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Ireland is becoming warmer and wetter - new report paints stark picture of impact of climate change

 Seagulls soaring in the wind on a wet weather, gloomy day in the seaside town of Galway on the west coast of Ireland.
James Ward, PA

Ireland is becoming warmer and wetter due to climate change, with extreme weather events more frequent, a new report has found.

The Status of Ireland’s Climate study has outlined that greenhouse gas levels hit a record high in 2019, rain fall has increased by 6% in recent decades, and the country’s temperature has risen by one degrees over the last century.

Sea levels have risen by about 16 centimetres since the foundation of the State, bringing with it the risk of “significant coastal flooding”, one of the report’s authors has said.

The joint study by the Environmental Protection Agency, Met Eireann and the Marine Institute has painted a stark picture of the impact of climate change in Ireland, following on from the UN’s IPCC report that warned of a “code red for humanity”.

Co-author Dr Ned Dwyer, an academic at University College Cork, said the report showed Ireland does “not have the luxury of of taking a breather” in the battle against climate change.

He said: “The temperature across the country has increased by about a degree over the last 100 years, which is in line with what we’re seeing globally.

“The rainfall amounts have increased by about 6% over the last few decades.

“And in fact, work done at Maynooth University showed us the rainfall in the period 2006 to 2015, was the wettest period since at least 1700, when they went back through all the records available.

“We’re seeing more frequent extreme events, like heat waves and wet spells lasting longer.

“And also sea levels have risen by about 16 centimetres since the foundation of the State.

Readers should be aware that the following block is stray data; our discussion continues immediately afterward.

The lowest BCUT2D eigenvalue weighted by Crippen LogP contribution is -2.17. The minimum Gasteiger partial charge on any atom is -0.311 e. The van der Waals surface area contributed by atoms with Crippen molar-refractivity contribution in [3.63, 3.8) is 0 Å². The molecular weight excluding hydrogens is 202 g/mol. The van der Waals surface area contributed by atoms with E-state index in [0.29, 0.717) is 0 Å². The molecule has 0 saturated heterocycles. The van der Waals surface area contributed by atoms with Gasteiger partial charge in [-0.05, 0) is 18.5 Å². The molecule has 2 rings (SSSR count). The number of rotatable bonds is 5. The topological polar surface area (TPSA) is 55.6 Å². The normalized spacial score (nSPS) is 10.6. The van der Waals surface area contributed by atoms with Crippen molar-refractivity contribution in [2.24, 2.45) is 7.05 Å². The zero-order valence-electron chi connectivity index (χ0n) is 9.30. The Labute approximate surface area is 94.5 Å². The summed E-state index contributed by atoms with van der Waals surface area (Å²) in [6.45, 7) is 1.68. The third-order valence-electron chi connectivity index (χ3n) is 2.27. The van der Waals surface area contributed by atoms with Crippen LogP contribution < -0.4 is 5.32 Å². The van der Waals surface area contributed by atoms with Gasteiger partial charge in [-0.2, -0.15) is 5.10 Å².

“So if my grandmother was standing on that point on the southeast coast, 100 years ago, she would have been on dry land.

“Whereas if I stood on that today, I’d have water way above my ankles.”

The report tracked the rise of greenhouse gas emissions and found, when compared with pre-industrial levels, carbon dioxide levels have risen by 50%, nitrous oxide by 20%, and methane by 170%.

Dr Dwyer warned that these are “the main drivers of climate change”.

He told RTE’s Morning Ireland: “It’s not that the emissions that we’re making in Ireland are causing Ireland’s climate to change… it’s all part of a global situation.

“But Ireland is obviously contributing to the those emissions as well.”

He said most of the heat from these emissions ends up in the oceans and contributes to rising sea levels.

He added: “Most of the carbon dioxide that’s emitted is absorbed into the ocean and 90% of the excess heat we’re generating ends up in the ocean.

“More globally, as the Arctic ice cap is melting and glaciers are melting, that additional water is going into the sea and with the warmer ocean expanding, it is leading to the sea level rise.

“That is a particular issue for Ireland, especially in the softer coasts to the east and south, we are seeing and we’ll continue to see rising levels of coastal erosion and also coastal flooding.

“Because although few millimetres per year doesn’t sound a lot, when you put that on top of a high tide and a storm surge, then you can get pretty significant coastal flooding during those types of events.”

He said that everyone in Ireland would have to put their “shoulder to the wheel” to tackle climate change, but expressed optimism that there has been a “huge awakening” about the dangers it poses.

He welcomed the Government’s Climate Action bill, and the promise of a new, detailed plan for climate action by the autumn.

Dr Dwyer said the questions facing Ireland now are: “How do we ensure that our towns and cities do not get flooded?

“How do we ensure that our roads and rail infrastructure is going to stay good and not either get melted because of heat waves or get flooded due to excess rainfall.”

“We don’t have the luxury of of taking a breather, we essentially have to continue to do more,” he added.

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